The UK needs a strong library and information association to represent the sector, champion the difference we make, and develop skills and expertise, writes Kate Arnold
CILIP will re-launch in January 2018 with a renewed sense of purpose, a strong and independent voice, and open and inclusive approach.
We recently took an important step towards the re-launch when members voted to introduce a new approach to membership that will be more open to everyone in the information, library and knowledge management sector; more affordable and provide better value for money (https://www.cilip.org.uk/news/new-approach-membership-agreed-cilip-members).
I have been impressed by the eloquent points made by several new professionals about the development options offered by the new approach to membershipthrough the new Leaders Network.
This got me thinking about:
• The skills I use most in my daily work as an information professional - facilitation, influencing, relationship management and project management;
• How these skills have changed over the 30 years I’ve been in the profession as we move from gatekeepers to facilitators; and
• How I gain new skills and get a chance to build up relevant experience - attending courses;taking on new roles outside my comfort zone; volunteering in professional associations.
Just as I’d started to think about these questions, we hit conference season and I got bombarded on Twitter with hashtags – specifically #lilac17; #UKSG17 and #IFLAGlobalVision. I followed these conferences with interest. Each had a very different theme, but inevitably some slight overlap. It was interesting to watch each conference unfold, and at times each appeared to be its own little echo chamber; highlighting how siloed we are as a profession.
I was particularly struck by two discussions on skills, initiated at UKSG (shifting sands and skills required by academic librarians, see https://unlockingresearch.blog.lib.cam.ac.uk/?author=3) and Lilac (future of information literacy, see https://mobile.twitter.com/hashtag/lilac17future), and look forward to continuing these as CILIP develops its information skills strategy over the next year or so.
Moving between sectors
One of my aims, during my presidential year, is to highlight our transferrable skills and encourage everyone to consider moving between sectors to gain new experience and spread best practice.
If you are thinking about moving sectors, or widening your pool of job seeking opportunities, I'd urge you to read this book: Career Transitions for Librarians: proven strategies for moving to another type of library edited by Davis Erin Anderson and Raymond Pun (Rowman and Littlefield, 2016). It's packed full of useful advice and tips: keep a spreadsheet of skills linked to experience with examples; utilise volunteer opportunities to fill skills gaps; reach out to your network to make contacts in sectors you are interested inmoving into. There are 39 interviews/essays by information professionals in a variety of sectors, providing illustrations of a variety of ways of making transitions. The only criticism is its subjects are largely from North America, so some of the employment situations don’t apply in the UK.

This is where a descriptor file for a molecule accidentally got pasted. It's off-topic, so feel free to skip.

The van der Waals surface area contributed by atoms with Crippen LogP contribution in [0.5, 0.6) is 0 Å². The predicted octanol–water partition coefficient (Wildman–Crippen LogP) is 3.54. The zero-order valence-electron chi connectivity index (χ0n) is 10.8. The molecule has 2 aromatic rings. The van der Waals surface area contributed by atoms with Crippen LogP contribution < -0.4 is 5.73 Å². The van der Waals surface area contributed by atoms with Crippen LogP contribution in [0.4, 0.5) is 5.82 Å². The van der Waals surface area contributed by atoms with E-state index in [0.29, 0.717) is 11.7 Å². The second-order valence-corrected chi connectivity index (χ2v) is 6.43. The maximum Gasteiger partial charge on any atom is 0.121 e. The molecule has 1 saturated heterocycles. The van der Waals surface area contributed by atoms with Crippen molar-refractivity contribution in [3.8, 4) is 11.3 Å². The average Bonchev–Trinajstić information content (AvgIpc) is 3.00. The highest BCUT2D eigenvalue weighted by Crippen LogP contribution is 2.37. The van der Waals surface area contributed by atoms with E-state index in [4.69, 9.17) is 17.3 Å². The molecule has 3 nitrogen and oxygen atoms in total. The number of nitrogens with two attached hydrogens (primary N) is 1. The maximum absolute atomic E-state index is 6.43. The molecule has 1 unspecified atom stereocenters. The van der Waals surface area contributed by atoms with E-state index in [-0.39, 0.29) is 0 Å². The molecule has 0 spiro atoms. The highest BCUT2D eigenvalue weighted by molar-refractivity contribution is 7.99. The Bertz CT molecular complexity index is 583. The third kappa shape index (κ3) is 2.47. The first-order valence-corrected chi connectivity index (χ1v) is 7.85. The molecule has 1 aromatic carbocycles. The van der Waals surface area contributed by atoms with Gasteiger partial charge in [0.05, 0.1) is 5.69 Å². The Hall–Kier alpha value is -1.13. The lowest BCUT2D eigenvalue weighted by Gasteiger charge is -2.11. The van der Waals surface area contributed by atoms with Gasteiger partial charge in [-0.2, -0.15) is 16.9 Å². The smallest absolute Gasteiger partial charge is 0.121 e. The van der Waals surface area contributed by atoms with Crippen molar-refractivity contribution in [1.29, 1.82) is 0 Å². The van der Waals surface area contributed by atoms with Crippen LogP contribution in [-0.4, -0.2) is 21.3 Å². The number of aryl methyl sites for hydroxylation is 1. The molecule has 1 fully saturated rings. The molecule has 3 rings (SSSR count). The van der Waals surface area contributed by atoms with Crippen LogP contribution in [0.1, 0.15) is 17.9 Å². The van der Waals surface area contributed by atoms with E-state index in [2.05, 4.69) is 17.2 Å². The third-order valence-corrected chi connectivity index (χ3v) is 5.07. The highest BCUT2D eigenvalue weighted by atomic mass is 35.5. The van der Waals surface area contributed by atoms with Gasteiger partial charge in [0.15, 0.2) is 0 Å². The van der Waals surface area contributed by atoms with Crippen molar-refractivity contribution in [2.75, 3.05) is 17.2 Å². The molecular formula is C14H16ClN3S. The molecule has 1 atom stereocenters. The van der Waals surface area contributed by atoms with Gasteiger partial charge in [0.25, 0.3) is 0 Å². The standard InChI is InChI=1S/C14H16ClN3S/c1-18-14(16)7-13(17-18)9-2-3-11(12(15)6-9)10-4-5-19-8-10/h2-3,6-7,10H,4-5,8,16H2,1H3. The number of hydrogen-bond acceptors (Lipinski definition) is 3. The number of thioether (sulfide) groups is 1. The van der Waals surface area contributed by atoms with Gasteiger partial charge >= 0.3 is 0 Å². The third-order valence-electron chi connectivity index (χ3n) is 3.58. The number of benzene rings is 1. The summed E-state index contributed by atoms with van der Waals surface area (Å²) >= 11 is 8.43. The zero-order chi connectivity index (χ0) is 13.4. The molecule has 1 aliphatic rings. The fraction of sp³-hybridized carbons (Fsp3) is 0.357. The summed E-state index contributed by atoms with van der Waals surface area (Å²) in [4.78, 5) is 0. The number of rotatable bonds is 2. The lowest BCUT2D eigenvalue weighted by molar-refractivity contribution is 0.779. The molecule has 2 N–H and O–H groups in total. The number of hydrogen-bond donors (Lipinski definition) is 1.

The recurring themes in all the stories are:
• Know your organisation; learn how to find out how it ticks and operates;
• By moving jobs and sectors you get a good idea of what work environments suit you best;
• Be flexible and take up chances to learn new skills; and
• Get involved in professional associations for experience, to find mentors, to build up contacts when unemployed, or job hunting.
Breaking out of silo land
During a workshop on developing a skills strategy when we were discussing barriers to moving between sectors one person said: 'Aren't we the ones preventing this happening? We're our own worst enemies at reinforcing this siloed mentality.'
I believe they are right, we aren't as good as we could be about moving sectors. Some sectors are difficult to break into (I have recent personal experience of this) as they will only take people with experience in that sector. Even if you can offer evidence of transferrable skills garnered in another sector this is usually ignored or dismissed.
We're going to have to break this cycle, if nothing else, to ensure sectors learn from one another, a case in point being academic libraries learning from the experiences of corporate/workplace libraries in facing the challenge of proving their value and evolving services.
Research Information is the media partner for CILIP Conference (5-6 July, Manchester) where information professionals will gather from across the UK for two days of collaboration, learning and inspiration.
The conference celebrates the rich array of sectors in which information professionals work and includes sessions and workshops covering a range of topics from using data and information to impact and evaluation to copyright and the future of libraries. The keynote speakers are Dr Carla Hayden, 14th Librarian of Congress, and Professor Luciano Floridi, Professor of Philosophy and Ethics of Information at the University of Oxford and Faculty Fellow of the Alan Turing Institute.
For the full programme and to register http://bit.ly/conf17ri